Chinese Media Pressure Hong Kong To Pass ‘Anti-Secession Legislation’


Hong Kong, Golden Bauhinia Square (image by Tksteven, via Wikimedia Commons)

On September 9, China Review News Agency (CRNA), a pro-Beijing Hong Kong-based website, urged the Hong Kong government to pass ‘anti-secession’ legislation in order to prosecute advocates of Hong Kong independence.

The Hong Kong independence movement emerged from the failure of the 2014 Umbrella Revolution, a pro-democracy protest aimed at achieving universal suffrage in China‘s Special Administrative Region. The Communist central government, however, dismissed calls for democratization and vehemently refused to yield to the protesters’ demands.

An article published by CRNA, later endorsed by mainland Chinese media, urged the Hong Kong government to enact anti-secession laws which would allow the authorities to prosecute individuals and groups who advocate Hong Kong independence.

The piece cites Article 23 of the Hong Kong Basic Law:

The Hong Kong Special Administrative Region shall enact laws on its own to prohibit any act of treason, secession, sedition, subversion against the Central People’s Government, or theft of state secrets, to prohibit foreign political organizations or bodies from conducting political activities in the Region, and to prohibit political organizations or bodies of the Region from establishing ties with foreign political organizations or bodies.

In 2003 about half a million people took to the streets to protest against the enactment of a relevant national security law. The government at that time gave in to popular pressure. However, national security legislation has remained a priority for Beijing.

According to CRNA, passing anti-secession laws “would not only greatly intimidate people suspected of these crimes [secession, treason, sedition, subversion], but also … teach the Hong Kong people, especially young people, to love and protect the country, and strengthen the consciousness of ‘one China’.”

“A few people think that secession, instigating rebellion and toppling the central government are all within the scope of freedom of speech,” the piece continues. “But because each country’s historical development is different, so their legal system cannot be the same.”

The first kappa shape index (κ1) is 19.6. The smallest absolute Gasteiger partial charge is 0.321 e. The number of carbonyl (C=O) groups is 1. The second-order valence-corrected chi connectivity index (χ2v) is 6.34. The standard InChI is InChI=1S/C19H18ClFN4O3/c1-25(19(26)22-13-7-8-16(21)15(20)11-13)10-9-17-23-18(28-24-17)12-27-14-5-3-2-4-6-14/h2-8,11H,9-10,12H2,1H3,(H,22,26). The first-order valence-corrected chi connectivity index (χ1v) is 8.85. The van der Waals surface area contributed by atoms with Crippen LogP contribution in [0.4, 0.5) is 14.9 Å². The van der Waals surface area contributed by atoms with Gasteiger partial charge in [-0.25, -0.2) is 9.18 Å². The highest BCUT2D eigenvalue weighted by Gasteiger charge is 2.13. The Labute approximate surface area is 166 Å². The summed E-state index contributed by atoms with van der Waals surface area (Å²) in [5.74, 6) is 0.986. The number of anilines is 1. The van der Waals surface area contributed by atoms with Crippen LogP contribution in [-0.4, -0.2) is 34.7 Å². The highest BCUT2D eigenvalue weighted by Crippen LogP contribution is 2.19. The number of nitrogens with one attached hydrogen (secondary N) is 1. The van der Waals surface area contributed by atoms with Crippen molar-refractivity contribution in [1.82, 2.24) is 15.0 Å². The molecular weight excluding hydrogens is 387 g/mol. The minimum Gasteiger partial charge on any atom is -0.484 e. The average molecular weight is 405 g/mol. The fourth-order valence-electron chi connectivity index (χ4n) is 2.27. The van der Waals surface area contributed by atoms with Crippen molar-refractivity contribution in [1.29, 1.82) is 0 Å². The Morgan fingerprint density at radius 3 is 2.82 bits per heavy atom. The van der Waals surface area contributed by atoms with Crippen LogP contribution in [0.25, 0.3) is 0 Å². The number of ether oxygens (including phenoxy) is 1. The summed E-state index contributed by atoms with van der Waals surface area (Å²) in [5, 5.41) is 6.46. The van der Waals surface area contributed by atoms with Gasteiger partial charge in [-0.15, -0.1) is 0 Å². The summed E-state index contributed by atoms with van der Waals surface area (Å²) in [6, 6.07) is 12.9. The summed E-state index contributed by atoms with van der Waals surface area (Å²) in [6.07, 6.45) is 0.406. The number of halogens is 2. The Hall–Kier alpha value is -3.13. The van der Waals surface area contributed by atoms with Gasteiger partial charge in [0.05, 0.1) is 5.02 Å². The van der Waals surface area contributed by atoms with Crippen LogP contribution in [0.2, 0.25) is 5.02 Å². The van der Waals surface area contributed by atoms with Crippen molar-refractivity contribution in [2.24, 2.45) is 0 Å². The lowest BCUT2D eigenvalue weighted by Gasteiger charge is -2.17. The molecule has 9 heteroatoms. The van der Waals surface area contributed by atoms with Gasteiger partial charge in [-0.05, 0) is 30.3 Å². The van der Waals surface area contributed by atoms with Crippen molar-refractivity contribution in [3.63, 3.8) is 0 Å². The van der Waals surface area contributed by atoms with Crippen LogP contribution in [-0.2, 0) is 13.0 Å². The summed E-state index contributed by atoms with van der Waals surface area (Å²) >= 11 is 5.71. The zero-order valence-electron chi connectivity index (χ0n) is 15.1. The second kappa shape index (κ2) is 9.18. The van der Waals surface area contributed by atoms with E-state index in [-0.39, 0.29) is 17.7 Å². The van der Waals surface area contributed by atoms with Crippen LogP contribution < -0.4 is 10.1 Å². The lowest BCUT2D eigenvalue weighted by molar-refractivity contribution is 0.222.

The article cites as an example German legislation that prohibits the “use of symbols of unconstitutional organizations” outside of the contexts of “art or science, research or teaching”. The German law aims at preventing the dissemination of unconstitutional ideology, chiefly National Socialism, but in general of totalitarian and anti-democratic political thought.

The article concludes by appealing to Chinese ‘patriotism’ as defined by the Chinese Communist Party (CCP):

Hong Kong was ceded to the United Kingdom and became one of its far-eastern colonies. After the handover, in order to heal the wounds of history, patriotism ought to be propagated through legislation. Only by doing so can the Hong Kong people be taught not to forget history, only by doing so can we work hard for the prosperity of the country. Under no circumstances shall we forget the historical shame of our humiliation and loss of territory. We should always hold high the banner of patriotism and prohibit any individual or organization in Hong Kong from engaging in separatist activities.

Since Chinese President Xi Jinping took office in 2012, Beijing has stalled all democratic reforms in Hong Kong and signalled that it would abolish the ‘one country, two systems’ framework if it endangered national security.

Read: Why Hong Kong’s ‘One Country, Two Systems’ Was Doomed to Fail

How The Arab Spring Fuelled China’s Maoist Revival

Support this website

If you want to support our website, you may want to take a look at our literary translations. Currently available are:

Yu Dafu: Breeze of a Spring Evening and other Stories

Feng Menglong: The Oil Vendor and the Queen of Flowers

Mu Shiying: Craven A and other Stories


Leave a Reply

Fill in your details below or click an icon to log in: Logo

You are commenting using your account. Log Out / Change )

Twitter picture

You are commenting using your Twitter account. Log Out / Change )

Facebook photo

You are commenting using your Facebook account. Log Out / Change )

Google+ photo

You are commenting using your Google+ account. Log Out / Change )

Connecting to %s